Alberta’s 2023 wildfire season was the province’s busiest on record, with the largest area ever burned.
Unusually hot, dry and windy spring weather led to an early and active wildfire season, with as many as 11 fires breaking out simultaneously due to lightning in early spring. Alberta Wildfire responded immediately to widespread and intense early wildfire activity across the province.
Due to the extreme nature of the wildfire season, 48 communities were affected and more than 38,000 Albertans were evacuated.
“Our province faced an unprecedented challenge this past wildfire season. Wildfire staff worked tirelessly to keep our forests and communities safe, showing strength and determination through their efforts. While this season was not without its difficulties, the way Albertans and industry leaders stepped up to support their neighbours was nothing short of inspiring.”Todd Loewen, Minister of Forestry and Parks
While Oct. 31 marked the end of Alberta’s legislated wildfire season, the threat of wildfire persists in many areas of the province. Alberta Wildfire is prepared to respond to any new fires, but as this season demonstrated, all Albertans have a responsibility to prevent wildfires.
Albertans are urged to remain cautious as wildfires can start at any time of year under the right conditions.
Alberta’s 2023 wildfire season
In 2023, a total of 1,094 wildfires burned 2,214,957 hectares. Compared with the five-year average (2018-2022) of 1,110 wildfires burning more than 190,000 hectares, this year’s season was 10 times more severe in terms of area burnt.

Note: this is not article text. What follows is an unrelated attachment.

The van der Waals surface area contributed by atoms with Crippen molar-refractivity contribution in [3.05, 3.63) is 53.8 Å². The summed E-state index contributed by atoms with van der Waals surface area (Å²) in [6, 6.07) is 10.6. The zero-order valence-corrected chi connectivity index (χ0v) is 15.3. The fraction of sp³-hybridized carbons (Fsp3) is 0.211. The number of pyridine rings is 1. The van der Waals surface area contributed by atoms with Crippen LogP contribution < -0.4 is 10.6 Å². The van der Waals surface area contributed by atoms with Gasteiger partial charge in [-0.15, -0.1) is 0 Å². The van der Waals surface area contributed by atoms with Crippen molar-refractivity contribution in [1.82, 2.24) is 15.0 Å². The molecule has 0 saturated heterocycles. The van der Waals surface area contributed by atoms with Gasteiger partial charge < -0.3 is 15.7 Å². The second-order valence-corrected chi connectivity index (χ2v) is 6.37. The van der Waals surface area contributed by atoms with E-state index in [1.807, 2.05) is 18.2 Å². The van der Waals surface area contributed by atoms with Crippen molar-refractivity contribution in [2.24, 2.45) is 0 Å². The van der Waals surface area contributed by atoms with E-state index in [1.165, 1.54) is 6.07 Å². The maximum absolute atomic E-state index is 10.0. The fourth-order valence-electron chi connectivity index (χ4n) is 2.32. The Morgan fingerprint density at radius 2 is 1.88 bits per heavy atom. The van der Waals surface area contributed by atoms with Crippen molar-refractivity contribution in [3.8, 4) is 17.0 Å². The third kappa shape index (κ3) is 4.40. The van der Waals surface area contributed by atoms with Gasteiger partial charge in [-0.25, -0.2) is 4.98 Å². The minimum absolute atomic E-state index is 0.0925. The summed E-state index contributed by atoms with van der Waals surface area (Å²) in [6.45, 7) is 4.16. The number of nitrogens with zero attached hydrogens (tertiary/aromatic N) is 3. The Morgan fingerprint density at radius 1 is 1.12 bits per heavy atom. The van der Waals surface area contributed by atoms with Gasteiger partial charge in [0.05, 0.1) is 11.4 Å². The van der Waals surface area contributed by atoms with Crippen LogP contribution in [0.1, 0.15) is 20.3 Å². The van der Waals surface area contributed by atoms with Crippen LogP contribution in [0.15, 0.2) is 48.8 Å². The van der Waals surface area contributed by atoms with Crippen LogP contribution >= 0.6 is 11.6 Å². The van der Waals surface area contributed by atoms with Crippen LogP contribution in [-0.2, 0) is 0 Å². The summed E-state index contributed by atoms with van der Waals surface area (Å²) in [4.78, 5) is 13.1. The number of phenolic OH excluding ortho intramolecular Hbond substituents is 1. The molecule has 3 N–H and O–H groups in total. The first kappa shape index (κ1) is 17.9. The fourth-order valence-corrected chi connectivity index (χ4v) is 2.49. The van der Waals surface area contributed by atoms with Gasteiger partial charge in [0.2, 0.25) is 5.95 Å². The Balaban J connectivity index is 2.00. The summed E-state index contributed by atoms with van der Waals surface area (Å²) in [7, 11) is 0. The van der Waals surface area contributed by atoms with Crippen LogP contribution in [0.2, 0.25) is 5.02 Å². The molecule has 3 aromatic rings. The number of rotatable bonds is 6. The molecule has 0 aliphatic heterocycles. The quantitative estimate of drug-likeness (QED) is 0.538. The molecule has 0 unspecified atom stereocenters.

Swift, responsive action by Alberta Wildfire staff slowed the spread of many large wildfires and additional resources were brought in from other agencies across Canada and other countries to aid the firefighting efforts.
In periods of lower intensity, the province was able to assist with firefighting efforts in British Columbia and the Northwest Territories while also supporting Parks Canada and the Canadian Interagency Forest Fire Centre.
Planning has already begun for next year’s wildfire season, including enhancing current and identifying new technologies or techniques that can be used effectively in Alberta.
Wildfire prevention, response and mitigation best practices are always evolving, and Alberta’s government is working to stay ahead of the curve. Alberta Wildfire constantly assesses the effectiveness of emerging technologies and new strategies to determine whether to incorporate new methods into its tool kit.
This past season, Alberta Wildfire incorporated various practices to allow longer hours of firefighting, including nighttime operations. Staff used night-vision technology and helicopters to better assess wildfires and support ground operations, as well as drones to detect hot spots on the landscape, allowing it to strategically position resources throughout the province. Alberta Wildfire also extended hours of operation to work on suppressing wildfires when they are traditionally less active.